Now, since The New York Times “porous” paywall won’t even go into effect until early 2011, it’s possible the so-called “wall” will still be active as 2011 draws to a close. But the decision to ditch it will have already been made internally. The wall won’t affect many readers, but it will impact the obsessive news junkies, the people who want to trawl every WikiLeaks cable and parse every detail about the inner workings of the U.S. State Department. Where will these folks go? Will they pay up? Of course not — they’ll simply click over to the Guardian and the BBC, two websites that fit nicely into the demographic niche currently occupied by the Times. Links to the Times will dry up (despite the paywall’s porousness). The egos at 620 Eighth Avenue wont be able to handle the shift in the center of the news conversation across the ocean, and there will be more and more exemptions made to the types of online content that counts towards the meter. Columns will be first to go. The paywall won’t ever make or lose much money, but the real impact will be cultural and organizational — suddenly the Times won’t be the most important news institution in the minds of the American public. Finally, the whole thing will be quietly shelved.

Secondary prediction: The paywall won’t ever be launched, and the leaders of New York Times Co. will admit it was all hatched out in a moment of online madness that swept the industry in late 2009.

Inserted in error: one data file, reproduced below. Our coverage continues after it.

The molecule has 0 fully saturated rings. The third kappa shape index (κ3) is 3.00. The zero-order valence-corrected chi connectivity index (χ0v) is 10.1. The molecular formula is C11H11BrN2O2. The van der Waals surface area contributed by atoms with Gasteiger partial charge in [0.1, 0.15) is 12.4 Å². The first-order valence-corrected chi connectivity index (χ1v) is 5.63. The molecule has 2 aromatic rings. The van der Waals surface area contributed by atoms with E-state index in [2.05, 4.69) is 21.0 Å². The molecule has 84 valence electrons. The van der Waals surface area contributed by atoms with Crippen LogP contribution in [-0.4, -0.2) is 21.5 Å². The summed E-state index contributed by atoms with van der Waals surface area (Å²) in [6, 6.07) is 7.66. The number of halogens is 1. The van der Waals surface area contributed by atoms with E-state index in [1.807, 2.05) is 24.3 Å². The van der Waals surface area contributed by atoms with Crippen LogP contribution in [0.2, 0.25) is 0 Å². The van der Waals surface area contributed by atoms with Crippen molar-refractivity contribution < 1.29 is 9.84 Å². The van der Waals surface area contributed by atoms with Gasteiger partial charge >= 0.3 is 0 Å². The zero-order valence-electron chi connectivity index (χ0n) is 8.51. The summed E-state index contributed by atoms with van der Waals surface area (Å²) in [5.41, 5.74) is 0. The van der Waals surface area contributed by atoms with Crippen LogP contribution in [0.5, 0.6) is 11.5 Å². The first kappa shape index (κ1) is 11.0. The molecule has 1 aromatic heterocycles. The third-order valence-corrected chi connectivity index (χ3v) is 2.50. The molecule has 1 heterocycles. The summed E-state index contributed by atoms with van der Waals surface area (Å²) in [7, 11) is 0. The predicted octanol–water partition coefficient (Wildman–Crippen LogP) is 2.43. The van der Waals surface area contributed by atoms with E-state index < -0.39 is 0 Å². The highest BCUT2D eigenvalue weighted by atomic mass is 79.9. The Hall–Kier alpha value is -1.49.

The New York Times’ switch to some sort of online pay-to-read system will be a financial success right off the bat — even a windfall for the Times.

Paddy Hirsch, senior editor, public radio’s Marketplace

While news outlets that are hewing to the pay-to-read model will persist in charging readers, the trend will continue to move against them. More and more content will be offered for “free” to consumers as distribution platforms continue to proliferate. Inevitably, this will erode the pay-model outlets’ readerships, and we’ll eventually start to see capitulation by all except the most “niche” journalism organizations, such as trade magazines.

Paywalls will succeed — to a point. The Times and other papers will have success with payment plans that hew to the metered model practiced by the Financial Times, Journalism Online [which owns Press+], and others. But this success will be limited: It will be effective in getting papers’ most loyal customers to pay, but that percentage of customers will be so small that such efforts will be largely seen as failures. We’ll still be talking about analog dollars and digital dimes and bemoaning the lack of a silver bullet. The subscription debate will have moved away from absolutist dogma to a more nuanced view, which will be good, but the level of frustration will remain high and contribute to a lot of noise in conversations.

Markos Moulitsas, founder and publisher, Daily Kos

The NY Times effort to implement a paywall won’t survive the end of the year.

The NYT paywall (with a few bumps and starts) may be the dawn of a new era for national news organizations, but it may be impossible to generalize to other, smaller, and more local news organizations. [Usher does some of her research on the Times, but notes that she has no insider knowledge on this one. —Ed.]